Father of murdered Hartford woman breaks silence

Father of murdered Hartford woman breaks silence

By Charles Benson. CREATED Aug 1, 2013 - UPDATED: Aug 1, 2013

HARTFORD - The father of a young musician brutally killed in Hartford wants her to be remembered as a person who "had a huge heart and was involved in everything."

Buck Blodgett shared Jessie's story with TODAY'S TMJ4 Reporter Charles Benson.
He's not ready to talk about the specifics of the case, but he has a lot to say about Jessie's love for music and passion for life. She was their only child.
"Her mom used to tell her: 'Jessie you can't do everything and she would say but I could try,' and she did everyday."
Music was Jessie's life. She just finished her freshman year at the Peck School of Arts at UW-Milwaukee.
"She's a musician, and even more than that a music teacher," Blodgett recalled. "She started her business this year and had 28 students in two months. She saw music as more than music. It was a way to connect people and change the world."
But the world changed for the Blodgetts on July 15, when Jessie was murdered in their home.
Suspect Dan Bartelt was a family friend and once dated Jessie. Buck's mood changed from forgiveness to anger after seeing Bartelt in court.
"I thought 'what happened? What happened to you?' We just kind of felt sorry for him. That all changed yesterday when we heard the facts of the case," said Jessie's father.
"I wondered when the rage would come and it's kind of starting to come."
But not for Bartelt's parents.
"No, not at all. I don't know how much they knew but I know they didn't see this coming. Nobody saw this coming," said Blodgett.
Jessie's family is thankful for the work done by the Hartford Police Department and Chief David Groves.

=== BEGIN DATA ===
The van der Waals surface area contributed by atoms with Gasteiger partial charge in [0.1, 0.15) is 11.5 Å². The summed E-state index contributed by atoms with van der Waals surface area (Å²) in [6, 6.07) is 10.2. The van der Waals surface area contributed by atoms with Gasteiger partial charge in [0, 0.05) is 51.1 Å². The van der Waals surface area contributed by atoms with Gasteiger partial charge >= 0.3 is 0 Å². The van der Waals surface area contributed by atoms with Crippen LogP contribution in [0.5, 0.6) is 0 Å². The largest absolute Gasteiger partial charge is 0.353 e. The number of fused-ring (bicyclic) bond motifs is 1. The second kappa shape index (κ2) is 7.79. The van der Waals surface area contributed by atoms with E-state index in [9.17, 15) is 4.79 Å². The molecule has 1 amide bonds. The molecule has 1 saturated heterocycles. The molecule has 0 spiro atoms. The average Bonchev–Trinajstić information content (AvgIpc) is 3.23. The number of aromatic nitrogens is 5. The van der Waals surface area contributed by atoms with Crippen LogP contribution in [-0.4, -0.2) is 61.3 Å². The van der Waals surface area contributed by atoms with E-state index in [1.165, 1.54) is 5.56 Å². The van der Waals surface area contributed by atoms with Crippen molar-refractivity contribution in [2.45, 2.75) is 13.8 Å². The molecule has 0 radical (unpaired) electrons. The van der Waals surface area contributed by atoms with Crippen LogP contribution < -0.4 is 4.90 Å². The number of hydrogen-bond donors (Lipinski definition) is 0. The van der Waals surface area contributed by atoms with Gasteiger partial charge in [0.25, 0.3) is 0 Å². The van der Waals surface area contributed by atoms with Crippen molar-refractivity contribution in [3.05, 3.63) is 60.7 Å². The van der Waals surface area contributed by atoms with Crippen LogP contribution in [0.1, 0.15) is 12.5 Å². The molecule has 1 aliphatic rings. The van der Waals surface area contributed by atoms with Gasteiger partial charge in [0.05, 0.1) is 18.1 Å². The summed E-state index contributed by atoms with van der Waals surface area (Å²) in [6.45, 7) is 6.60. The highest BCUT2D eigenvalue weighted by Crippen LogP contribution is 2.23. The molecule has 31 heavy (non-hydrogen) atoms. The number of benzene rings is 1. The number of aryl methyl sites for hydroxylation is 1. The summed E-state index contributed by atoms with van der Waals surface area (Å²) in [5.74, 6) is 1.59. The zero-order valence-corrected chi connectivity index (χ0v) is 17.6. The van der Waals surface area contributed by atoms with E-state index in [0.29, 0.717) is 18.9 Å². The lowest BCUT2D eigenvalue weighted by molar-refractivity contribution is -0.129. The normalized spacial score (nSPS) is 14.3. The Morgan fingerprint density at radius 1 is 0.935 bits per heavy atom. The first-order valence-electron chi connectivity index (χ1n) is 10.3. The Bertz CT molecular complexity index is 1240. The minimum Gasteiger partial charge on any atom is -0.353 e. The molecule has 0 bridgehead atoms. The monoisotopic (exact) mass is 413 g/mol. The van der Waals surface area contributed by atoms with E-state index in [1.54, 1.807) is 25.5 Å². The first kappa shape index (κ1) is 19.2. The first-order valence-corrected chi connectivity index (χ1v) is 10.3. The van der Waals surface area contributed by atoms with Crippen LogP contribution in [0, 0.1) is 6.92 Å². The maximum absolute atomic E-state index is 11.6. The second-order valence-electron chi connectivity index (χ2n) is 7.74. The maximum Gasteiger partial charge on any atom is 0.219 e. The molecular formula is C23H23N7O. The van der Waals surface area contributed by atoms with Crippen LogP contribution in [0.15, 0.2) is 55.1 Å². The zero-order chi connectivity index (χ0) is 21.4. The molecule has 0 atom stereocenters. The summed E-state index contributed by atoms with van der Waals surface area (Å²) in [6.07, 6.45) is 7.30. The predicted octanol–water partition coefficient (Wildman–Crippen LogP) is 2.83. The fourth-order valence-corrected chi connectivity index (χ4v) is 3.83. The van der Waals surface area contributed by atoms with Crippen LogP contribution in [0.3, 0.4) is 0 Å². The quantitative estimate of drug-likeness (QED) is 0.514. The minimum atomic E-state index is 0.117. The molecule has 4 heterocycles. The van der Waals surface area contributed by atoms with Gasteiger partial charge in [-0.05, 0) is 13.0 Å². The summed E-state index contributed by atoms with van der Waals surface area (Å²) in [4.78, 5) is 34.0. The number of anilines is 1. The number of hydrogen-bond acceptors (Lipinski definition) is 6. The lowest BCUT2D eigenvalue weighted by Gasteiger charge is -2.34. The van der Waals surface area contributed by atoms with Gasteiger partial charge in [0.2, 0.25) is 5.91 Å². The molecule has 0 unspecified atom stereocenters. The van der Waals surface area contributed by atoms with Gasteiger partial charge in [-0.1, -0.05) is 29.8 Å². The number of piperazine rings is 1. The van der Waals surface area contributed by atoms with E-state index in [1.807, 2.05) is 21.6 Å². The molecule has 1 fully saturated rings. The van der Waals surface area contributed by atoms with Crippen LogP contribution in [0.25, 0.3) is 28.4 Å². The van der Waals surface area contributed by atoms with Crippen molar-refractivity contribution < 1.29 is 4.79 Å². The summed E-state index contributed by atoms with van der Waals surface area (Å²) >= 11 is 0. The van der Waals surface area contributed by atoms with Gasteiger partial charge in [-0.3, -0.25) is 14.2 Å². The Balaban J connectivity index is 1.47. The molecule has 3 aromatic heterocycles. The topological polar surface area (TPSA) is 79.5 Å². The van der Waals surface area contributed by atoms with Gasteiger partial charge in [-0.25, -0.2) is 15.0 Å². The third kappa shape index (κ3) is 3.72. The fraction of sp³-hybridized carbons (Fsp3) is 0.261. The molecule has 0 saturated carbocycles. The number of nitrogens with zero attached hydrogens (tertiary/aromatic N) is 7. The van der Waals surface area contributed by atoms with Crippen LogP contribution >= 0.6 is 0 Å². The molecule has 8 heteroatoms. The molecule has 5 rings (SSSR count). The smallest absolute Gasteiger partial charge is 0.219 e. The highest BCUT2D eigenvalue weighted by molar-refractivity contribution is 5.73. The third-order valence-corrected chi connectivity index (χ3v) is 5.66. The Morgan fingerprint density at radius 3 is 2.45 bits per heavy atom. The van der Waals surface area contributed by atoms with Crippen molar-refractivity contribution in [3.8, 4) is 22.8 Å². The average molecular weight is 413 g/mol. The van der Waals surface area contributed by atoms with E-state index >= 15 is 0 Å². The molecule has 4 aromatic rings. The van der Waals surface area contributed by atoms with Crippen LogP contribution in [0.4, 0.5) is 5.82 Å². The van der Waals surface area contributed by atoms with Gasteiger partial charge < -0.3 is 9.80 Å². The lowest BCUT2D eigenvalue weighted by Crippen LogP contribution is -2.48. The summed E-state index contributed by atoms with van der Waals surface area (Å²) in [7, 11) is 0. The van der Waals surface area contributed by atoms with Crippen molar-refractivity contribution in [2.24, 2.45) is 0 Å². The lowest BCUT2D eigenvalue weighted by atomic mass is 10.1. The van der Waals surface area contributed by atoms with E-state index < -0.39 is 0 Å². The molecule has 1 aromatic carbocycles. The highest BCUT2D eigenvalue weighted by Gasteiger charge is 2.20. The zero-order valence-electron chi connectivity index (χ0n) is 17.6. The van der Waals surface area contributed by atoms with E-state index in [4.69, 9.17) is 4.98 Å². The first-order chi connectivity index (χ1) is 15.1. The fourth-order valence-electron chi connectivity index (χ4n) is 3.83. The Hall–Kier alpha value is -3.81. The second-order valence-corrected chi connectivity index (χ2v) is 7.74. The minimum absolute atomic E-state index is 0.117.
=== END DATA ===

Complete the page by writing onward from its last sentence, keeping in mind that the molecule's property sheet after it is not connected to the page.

"He told me from day one, my job is to defend Jessie and protect her case and my second job is to defend your family and protect your family and he meant it," said Buck. "He has a big heart and they did a phenomenal job."
For now Buck prefers to focus on memories of Jessie and her music. He was reminded of that hours after her death when while outside with a neighbor, a butterfly starting following them. 
"We kept noticing each other looking at the butterfly."
Later that night while reflecting, the butterfly moment hit him.
"Instantly into my brain popped one my favorite times in life and proudest moments of her father. It was her first performance ever, she sang the first song she ever wrote and the name of the song is Butterflies."
A fund has been set up in Jessie Blodgett's name. You can make a donation at any US Bank. The money will be used to help buy instruments for Central Middle School kids and help the Friends of Abused Families organization in West Bend.
Charles Benson

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